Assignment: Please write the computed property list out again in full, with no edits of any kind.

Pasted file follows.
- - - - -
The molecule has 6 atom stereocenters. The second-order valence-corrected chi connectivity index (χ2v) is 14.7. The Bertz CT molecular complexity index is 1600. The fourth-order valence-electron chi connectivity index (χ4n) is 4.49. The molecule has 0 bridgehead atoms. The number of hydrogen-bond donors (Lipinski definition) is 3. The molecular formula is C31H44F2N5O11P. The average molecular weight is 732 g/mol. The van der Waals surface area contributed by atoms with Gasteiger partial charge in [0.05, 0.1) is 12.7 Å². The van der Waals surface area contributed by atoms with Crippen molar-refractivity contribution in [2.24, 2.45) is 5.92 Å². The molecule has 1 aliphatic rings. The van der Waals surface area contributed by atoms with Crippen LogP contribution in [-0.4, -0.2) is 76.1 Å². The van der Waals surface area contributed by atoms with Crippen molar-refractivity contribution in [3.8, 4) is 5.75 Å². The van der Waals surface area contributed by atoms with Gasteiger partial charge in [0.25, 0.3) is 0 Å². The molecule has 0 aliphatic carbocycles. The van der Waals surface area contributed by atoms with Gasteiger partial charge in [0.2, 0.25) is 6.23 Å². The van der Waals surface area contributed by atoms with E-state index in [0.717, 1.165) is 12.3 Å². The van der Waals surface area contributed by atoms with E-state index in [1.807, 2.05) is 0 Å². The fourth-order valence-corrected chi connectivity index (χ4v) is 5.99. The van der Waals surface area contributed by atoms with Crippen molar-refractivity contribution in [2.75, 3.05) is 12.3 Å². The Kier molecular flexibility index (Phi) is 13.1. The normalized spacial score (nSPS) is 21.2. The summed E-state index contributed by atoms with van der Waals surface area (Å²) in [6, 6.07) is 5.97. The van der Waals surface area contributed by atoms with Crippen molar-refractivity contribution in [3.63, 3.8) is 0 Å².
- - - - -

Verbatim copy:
The molecule has 6 atom stereocenters. The second-order valence-corrected chi connectivity index (χ2v) is 14.7. The Bertz CT molecular complexity index is 1600. The fourth-order valence-electron chi connectivity index (χ4n) is 4.49. The molecule has 0 bridgehead atoms. The number of hydrogen-bond donors (Lipinski definition) is 3. The molecular formula is C31H44F2N5O11P. The average molecular weight is 732 g/mol. The van der Waals surface area contributed by atoms with Gasteiger partial charge in [0.05, 0.1) is 12.7 Å². The van der Waals surface area contributed by atoms with Crippen molar-refractivity contribution in [2.24, 2.45) is 5.92 Å². The molecule has 1 aliphatic rings. The van der Waals surface area contributed by atoms with Crippen LogP contribution in [-0.4, -0.2) is 76.1 Å². The van der Waals surface area contributed by atoms with Crippen molar-refractivity contribution in [3.8, 4) is 5.75 Å². The van der Waals surface area contributed by atoms with Gasteiger partial charge in [0.25, 0.3) is 0 Å². The molecule has 0 aliphatic carbocycles. The van der Waals surface area contributed by atoms with Gasteiger partial charge in [0.2, 0.25) is 6.23 Å². The van der Waals surface area contributed by atoms with E-state index in [0.717, 1.165) is 12.3 Å². The van der Waals surface area contributed by atoms with E-state index in [1.807, 2.05) is 0 Å². The fourth-order valence-corrected chi connectivity index (χ4v) is 5.99. The van der Waals surface area contributed by atoms with Crippen molar-refractivity contribution in [2.75, 3.05) is 12.3 Å². The Kier molecular flexibility index (Phi) is 13.1. The normalized spacial score (nSPS) is 21.2. The summed E-state index contributed by atoms with van der Waals surface area (Å²) in [6, 6.07) is 5.97. The van der Waals surface area contributed by atoms with Crippen molar-refractivity contribution in [3.63, 3.8) is 0 Å².